Cuando las personas me preguntan de dónde vengo, siempre respondo “Vengo de un país de gente hermosa que es asesinada cada treinta minutos” (Según cifras del Observatorio Venezolano de Violencia). Ese país es Venezuela. Al igual que muchas personas en mi país, yo he sido testigo (e incluso víctima) de la violencia debido a la delincuencia común, y con la esperanza de que las cosas pueden cambiar, comencé a orientar mi carrera profesional hacia la justicia social y la labor humanitaria.

Uno de los proyectos artístico sociales más grandes que desarrollé en Venezuela con un grupo de colegas fue “Esperanza”, el cual retrató a 52 madres que han perdido a uno o varios hijos a causa de la violencia, para hacer un clamor de paz. Nuestra carta de presentación fueron las gigantografías de sus rostros que tapizaron la ciudad de Caracas. Nuestra intención: ponerle cara a la esperanza por el fin de la violencia. 

Yo llegué a los Estados Unidos hace tres años como Estudiante Internacional, siguiendo el sueño de recibir más formación artística que me permitiera continuar utilizando el arte para mejorar la vida de las personas. Al principio hablaba muy poco inglés y para mí era muy retador entender las clases. De hecho, al principio tenía que hacer los trabajos y tareas con al menos cuatro días de anticipación para poder enviarlas a un corrector de texto que se asegurara de que lo que yo había escrito se entendiera (incluso tomaba dinero de mi estrecho presupuesto de estudiante para poder pagar estas correcciones). Adicionalmente, estudiar me tomaba el doble de tiempo que a un estudiante promedio debido también a la barrera del idioma. Sin embargo, a pesar de todos estos obstáculos obtuve mi título Summa Cum Laude.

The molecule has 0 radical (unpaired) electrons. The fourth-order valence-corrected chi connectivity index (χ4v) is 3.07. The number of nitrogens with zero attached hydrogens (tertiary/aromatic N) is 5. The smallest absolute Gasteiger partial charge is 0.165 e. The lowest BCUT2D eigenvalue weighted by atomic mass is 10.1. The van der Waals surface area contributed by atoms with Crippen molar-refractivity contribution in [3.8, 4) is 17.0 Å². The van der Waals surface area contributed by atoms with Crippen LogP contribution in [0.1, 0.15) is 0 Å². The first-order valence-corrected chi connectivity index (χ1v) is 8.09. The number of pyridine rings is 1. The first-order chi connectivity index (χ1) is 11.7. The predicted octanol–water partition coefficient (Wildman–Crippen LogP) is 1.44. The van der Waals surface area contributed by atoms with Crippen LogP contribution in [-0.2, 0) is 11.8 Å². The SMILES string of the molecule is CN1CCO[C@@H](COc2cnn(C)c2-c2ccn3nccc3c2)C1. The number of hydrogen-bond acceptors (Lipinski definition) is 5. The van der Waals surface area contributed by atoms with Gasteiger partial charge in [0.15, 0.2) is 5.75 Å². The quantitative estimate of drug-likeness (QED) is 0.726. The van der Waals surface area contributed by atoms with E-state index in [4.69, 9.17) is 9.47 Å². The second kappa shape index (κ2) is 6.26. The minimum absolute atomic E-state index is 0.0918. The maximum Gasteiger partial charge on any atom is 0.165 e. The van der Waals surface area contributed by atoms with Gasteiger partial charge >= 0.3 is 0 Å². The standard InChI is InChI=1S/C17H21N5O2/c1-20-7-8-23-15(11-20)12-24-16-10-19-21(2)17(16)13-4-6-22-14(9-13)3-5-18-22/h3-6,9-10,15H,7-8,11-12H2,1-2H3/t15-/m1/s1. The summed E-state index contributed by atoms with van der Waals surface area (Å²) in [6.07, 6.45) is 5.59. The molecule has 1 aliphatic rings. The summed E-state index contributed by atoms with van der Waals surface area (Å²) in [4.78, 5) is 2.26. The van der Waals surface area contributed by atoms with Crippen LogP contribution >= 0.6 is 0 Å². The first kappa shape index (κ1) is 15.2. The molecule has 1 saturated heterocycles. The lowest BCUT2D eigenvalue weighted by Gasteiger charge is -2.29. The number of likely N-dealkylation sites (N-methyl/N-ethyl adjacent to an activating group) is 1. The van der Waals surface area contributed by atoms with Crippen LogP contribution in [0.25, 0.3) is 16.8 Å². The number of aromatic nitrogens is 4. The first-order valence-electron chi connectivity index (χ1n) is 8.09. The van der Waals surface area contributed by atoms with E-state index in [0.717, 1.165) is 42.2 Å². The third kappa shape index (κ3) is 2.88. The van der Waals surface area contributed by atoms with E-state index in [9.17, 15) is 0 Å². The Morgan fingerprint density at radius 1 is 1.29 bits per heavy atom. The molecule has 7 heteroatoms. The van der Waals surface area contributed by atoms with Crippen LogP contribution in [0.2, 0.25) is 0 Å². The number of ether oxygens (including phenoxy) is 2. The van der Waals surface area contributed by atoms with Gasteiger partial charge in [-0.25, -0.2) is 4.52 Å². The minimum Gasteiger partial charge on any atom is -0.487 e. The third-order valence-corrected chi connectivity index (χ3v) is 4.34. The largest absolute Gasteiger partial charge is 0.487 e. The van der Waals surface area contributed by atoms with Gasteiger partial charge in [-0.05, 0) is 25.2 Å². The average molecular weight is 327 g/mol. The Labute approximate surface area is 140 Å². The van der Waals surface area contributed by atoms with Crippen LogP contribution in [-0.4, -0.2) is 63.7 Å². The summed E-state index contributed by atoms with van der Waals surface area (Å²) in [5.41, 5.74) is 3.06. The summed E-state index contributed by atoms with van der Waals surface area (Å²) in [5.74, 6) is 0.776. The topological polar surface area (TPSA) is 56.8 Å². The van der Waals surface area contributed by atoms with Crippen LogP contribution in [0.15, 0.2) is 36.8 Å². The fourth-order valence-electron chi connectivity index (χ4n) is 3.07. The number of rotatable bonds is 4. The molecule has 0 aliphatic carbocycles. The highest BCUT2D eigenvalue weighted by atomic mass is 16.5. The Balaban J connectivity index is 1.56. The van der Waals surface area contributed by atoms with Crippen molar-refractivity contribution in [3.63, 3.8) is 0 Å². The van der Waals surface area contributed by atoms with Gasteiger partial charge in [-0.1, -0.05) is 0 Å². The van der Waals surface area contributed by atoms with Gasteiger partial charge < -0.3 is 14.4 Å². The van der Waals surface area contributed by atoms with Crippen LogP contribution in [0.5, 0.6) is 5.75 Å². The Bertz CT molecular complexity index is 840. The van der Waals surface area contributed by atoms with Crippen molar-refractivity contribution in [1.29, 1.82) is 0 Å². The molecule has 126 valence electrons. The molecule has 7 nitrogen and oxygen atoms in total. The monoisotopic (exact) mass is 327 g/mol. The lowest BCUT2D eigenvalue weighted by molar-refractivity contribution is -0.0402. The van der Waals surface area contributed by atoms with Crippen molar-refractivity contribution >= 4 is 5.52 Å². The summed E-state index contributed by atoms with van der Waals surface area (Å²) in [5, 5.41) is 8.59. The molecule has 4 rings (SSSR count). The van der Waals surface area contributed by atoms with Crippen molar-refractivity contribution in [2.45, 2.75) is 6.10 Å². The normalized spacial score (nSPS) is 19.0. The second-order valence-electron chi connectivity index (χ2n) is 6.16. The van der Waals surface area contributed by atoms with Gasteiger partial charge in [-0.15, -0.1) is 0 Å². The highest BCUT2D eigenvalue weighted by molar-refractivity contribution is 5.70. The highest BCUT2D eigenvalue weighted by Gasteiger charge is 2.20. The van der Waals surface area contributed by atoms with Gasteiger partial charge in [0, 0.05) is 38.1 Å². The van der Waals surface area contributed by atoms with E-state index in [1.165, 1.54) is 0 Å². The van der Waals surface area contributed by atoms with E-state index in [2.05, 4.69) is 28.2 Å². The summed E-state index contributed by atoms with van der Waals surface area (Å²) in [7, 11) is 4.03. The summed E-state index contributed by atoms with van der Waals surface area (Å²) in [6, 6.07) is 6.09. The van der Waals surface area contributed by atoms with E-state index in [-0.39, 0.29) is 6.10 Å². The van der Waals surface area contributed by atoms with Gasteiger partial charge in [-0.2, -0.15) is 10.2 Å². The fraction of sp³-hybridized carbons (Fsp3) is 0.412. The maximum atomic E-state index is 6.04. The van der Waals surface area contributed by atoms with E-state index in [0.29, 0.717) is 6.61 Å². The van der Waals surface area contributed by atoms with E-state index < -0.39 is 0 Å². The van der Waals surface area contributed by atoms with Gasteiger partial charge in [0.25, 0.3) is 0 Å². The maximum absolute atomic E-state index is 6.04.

Luego de haber estado sentada en el salón de clases, siendo solo una oyente, ahora he pasado a formar parte del equipo de La Unión Americana de Libertades Civiles de la Florida (ACLU). Creo firmemente que mi testimonio es un ejemplo de la fuerza y perseverancia que tienen las personas inmigrantes cuando vienen a Los Estados Unidos, quienes no sólo superan las barreras culturas y alcanzan sus metas personales, sino que también contribuyen con la sociedad americana. Por ello, para mí es un verdadero honor el tener el privilegio de formar parte del ACLU y luchar por los derechos de estas personas. Considero que esta organización ha marcado una línea imborrable de justicia social en la historia de los Estados Unidos, e incluso ha servido de inspiración a otras organizaciones alrededor del mundo. Siempre le estaré agradecida al ACLU por permitirme formar parte de su lucha.